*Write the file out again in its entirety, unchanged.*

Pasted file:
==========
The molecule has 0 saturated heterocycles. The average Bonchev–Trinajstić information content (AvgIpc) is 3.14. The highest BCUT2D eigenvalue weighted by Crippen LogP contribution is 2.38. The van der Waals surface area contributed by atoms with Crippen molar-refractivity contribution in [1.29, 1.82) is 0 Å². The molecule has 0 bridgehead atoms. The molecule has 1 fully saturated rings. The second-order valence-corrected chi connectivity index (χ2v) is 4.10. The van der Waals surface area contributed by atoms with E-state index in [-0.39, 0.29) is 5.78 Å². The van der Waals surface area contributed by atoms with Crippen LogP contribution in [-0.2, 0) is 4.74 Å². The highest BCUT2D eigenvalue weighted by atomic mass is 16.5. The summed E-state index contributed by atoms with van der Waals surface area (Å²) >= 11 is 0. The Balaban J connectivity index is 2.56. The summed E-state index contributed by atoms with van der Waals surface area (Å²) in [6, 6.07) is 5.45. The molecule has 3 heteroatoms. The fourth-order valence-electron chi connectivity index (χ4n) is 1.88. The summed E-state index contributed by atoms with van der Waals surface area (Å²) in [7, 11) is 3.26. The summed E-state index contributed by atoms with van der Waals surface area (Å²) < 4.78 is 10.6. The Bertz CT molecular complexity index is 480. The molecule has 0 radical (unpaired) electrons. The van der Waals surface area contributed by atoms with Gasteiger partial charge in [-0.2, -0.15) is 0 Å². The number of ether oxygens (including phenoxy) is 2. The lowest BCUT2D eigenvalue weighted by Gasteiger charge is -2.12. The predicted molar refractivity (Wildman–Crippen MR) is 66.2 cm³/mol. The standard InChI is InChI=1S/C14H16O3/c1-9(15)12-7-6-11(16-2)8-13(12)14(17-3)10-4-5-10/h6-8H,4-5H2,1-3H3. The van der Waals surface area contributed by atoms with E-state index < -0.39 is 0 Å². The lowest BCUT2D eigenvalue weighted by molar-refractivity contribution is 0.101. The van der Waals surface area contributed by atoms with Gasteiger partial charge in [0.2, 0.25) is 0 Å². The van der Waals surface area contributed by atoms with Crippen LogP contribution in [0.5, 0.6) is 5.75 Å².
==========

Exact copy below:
The molecule has 0 saturated heterocycles. The average Bonchev–Trinajstić information content (AvgIpc) is 3.14. The highest BCUT2D eigenvalue weighted by Crippen LogP contribution is 2.38. The van der Waals surface area contributed by atoms with Crippen molar-refractivity contribution in [1.29, 1.82) is 0 Å². The molecule has 0 bridgehead atoms. The molecule has 1 fully saturated rings. The second-order valence-corrected chi connectivity index (χ2v) is 4.10. The van der Waals surface area contributed by atoms with E-state index in [-0.39, 0.29) is 5.78 Å². The van der Waals surface area contributed by atoms with Crippen LogP contribution in [-0.2, 0) is 4.74 Å². The highest BCUT2D eigenvalue weighted by atomic mass is 16.5. The summed E-state index contributed by atoms with van der Waals surface area (Å²) >= 11 is 0. The Balaban J connectivity index is 2.56. The summed E-state index contributed by atoms with van der Waals surface area (Å²) in [6, 6.07) is 5.45. The molecule has 3 heteroatoms. The fourth-order valence-electron chi connectivity index (χ4n) is 1.88. The summed E-state index contributed by atoms with van der Waals surface area (Å²) in [7, 11) is 3.26. The summed E-state index contributed by atoms with van der Waals surface area (Å²) < 4.78 is 10.6. The Bertz CT molecular complexity index is 480. The molecule has 0 radical (unpaired) electrons. The van der Waals surface area contributed by atoms with Gasteiger partial charge in [-0.2, -0.15) is 0 Å². The number of ether oxygens (including phenoxy) is 2. The lowest BCUT2D eigenvalue weighted by Gasteiger charge is -2.12. The predicted molar refractivity (Wildman–Crippen MR) is 66.2 cm³/mol. The standard InChI is InChI=1S/C14H16O3/c1-9(15)12-7-6-11(16-2)8-13(12)14(17-3)10-4-5-10/h6-8H,4-5H2,1-3H3. The van der Waals surface area contributed by atoms with E-state index < -0.39 is 0 Å². The lowest BCUT2D eigenvalue weighted by molar-refractivity contribution is 0.101. The van der Waals surface area contributed by atoms with Gasteiger partial charge in [0.2, 0.25) is 0 Å². The van der Waals surface area contributed by atoms with Crippen LogP contribution in [0.5, 0.6) is 5.75 Å².